Josef Holý

* 1933  

  • “Mum wanted to take the duvet, so they gave her one with a rifle butt. Okay, no duvet. Cushion, yes? She got another blow and Dad wanted to help her, so he got one too. They hit her with a rifle butt, like this. They herded us into cars, took us to Brody and from Brody by train to Przemyśl. There we got out, it must’ve been close, because walked just a short way and we arrived at the concentration camp.”

  • “Dad had the horse in the stable, and he said he’d sleep by the horse, to guard it. He’d been given a pistol by the soldiers, he was a good shot. That could come as a surprise. Suddenly he rushed up in the night: ‘Shhhh, get up. We have to leave.’ So we got up, climbed into the cart, because there wasn’t much anything else there, just a bit of straw, and we left and Mum said: ‘What’s up?’ - ‘They lynched the owner of the house.’ The farmer. And they were debating whether to set fire to the place or not. They didn’t in the end, for the reason that there was a patrol close by.”

  • “Once in the night we heard a knock on the door. My parents opened it. We had a great big sultan (dog) on a chain, and he was a terror. He wasn’t afraid of anyone. Not even soldiers. They opened the door and there they were - a girl, some thirteen years old, and her brother, a year or so younger or older. Those were the Albert children. The Alberts were Jews and they had a hops-processing plant. They had managed to escape from the ghetto. There were more of them who did. Maybe the warden let them out, maybe he reckoned: ‘It’s cold, they’ll freeze in the forest.’ And they were starving and frozen to the bone.”

  • “We children learnt German, we [attended] a German school. There were twenty-seven or twenty-eight of us, and just five remained. All of the little ones died. I still have two cousins buried in Toruń. And those who survived, died in the aftermath. But the interesting thins is - Slávek Svítků was born in the camp, and he’s alive to this day. He’s showing them right proper. It’s interesting. It’s true that when she had the baby, everyone helped hide them variously, and even gave them food.”

  • “Mum’s maiden name was Sitařová, and Dad used to be a musician, so one day he came to Dlouhé Pole, and he was playing and lo - that’s how he’d tell it - what a pretty girl. She was quite a young one. With long, beautiful hair. He took her to dance and straight away gave her a kiss, Mum almost gave him a slap in return. He talked it through, stayed over at their house, Granddad came and they arranged the wedding right away.”

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    Nové Město nad Metují, 06.01.2013

    duration: 01:40:42
    media recorded in project Stories of 20th Century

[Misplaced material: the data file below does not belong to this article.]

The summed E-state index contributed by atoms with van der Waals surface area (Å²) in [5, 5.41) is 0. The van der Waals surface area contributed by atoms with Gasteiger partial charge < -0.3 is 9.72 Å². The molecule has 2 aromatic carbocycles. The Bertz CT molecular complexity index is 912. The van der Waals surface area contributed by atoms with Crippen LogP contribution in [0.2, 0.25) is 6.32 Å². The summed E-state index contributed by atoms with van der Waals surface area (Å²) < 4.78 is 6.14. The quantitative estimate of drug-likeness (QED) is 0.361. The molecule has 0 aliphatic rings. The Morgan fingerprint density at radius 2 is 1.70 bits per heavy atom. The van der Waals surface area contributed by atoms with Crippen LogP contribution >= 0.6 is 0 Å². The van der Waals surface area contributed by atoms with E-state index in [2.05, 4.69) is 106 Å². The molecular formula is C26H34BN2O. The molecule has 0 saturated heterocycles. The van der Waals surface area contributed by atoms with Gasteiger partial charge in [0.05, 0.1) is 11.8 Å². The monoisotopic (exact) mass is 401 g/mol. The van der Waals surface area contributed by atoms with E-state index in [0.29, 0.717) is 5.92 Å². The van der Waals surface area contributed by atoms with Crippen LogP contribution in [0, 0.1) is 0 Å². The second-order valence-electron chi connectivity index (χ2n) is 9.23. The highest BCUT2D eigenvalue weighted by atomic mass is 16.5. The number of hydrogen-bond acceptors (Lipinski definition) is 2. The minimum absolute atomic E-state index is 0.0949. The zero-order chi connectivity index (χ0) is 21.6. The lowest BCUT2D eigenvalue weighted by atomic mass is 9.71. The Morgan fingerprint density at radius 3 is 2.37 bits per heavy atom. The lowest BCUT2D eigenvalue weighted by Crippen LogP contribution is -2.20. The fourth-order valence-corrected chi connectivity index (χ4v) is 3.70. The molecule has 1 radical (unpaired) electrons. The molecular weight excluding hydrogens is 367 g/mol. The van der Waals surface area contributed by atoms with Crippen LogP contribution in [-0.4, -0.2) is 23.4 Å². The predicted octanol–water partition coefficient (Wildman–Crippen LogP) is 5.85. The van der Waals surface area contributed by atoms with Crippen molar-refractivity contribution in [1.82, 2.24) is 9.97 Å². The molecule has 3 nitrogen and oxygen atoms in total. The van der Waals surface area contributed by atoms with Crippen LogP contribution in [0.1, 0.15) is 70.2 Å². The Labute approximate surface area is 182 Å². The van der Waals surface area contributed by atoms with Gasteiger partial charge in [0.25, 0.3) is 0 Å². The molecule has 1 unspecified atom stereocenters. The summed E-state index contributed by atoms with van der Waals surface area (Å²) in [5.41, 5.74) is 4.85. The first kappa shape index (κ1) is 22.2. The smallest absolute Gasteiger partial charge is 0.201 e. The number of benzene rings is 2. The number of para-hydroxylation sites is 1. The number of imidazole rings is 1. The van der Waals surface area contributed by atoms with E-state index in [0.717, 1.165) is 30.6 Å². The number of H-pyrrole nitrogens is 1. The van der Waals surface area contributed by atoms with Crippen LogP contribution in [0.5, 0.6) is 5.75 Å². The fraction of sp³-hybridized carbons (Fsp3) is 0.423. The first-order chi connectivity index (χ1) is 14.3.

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There were twenty-seven or twenty-eight of us, and just five remained

Josef Holý, 6 January 2013
Josef Holý, 6 January 2013
photo: Martin Reichl

Josef Holý was born in Dubno, Volhynia, on 11 July 1933. At the time, the western part of Volhynia belonged to Poland, but Josef Holý remembers only the final days of Poland’s governance over Volhynia. He experienced the Soviet occupation of Volhynia in 1939-1941, and the Nazi one in 1941-1944. The battlefront returned to western Volhynia in 1944 - this time it was the Soviet army which was pushing from the East and the Wehrmacht which was retreating. In this time, Josef Holý was detained in the village of Alexandrovka with his mother and father, probably to clear out the battlefront zone. They were transported to Brody and then to the camp in Przemyśl. This was followed by camps in Gdynia and then Toruń, where Josef Holý attended a German school and was required to learn German. Shortly before the end of the war, he and his parents managed to escape from the Toruń camp. In February 1945 they were liberated by the Red Army. However, the family did not receive a “bumážka” (a permit) to Czechoslovakia as they had hoped, but back to Volhynia. So they had to return, through Warsaw and the River Bug. They did not come to Czechoslovakia until 1947, during the massive re-emigration wave of Volhynian Czechs. Josef Holý settled down in Hudlice, working briefly as a driver. After military service he moved to Prunéřov (now a part of Kadaň) to work as a bus driver. The bad air in the Chomutov district led him and his wife to take their children and move to Nové Město nad Metují, where he found a job as a new vehicles operative. He now lives with his wife in Nové Město nad Metují.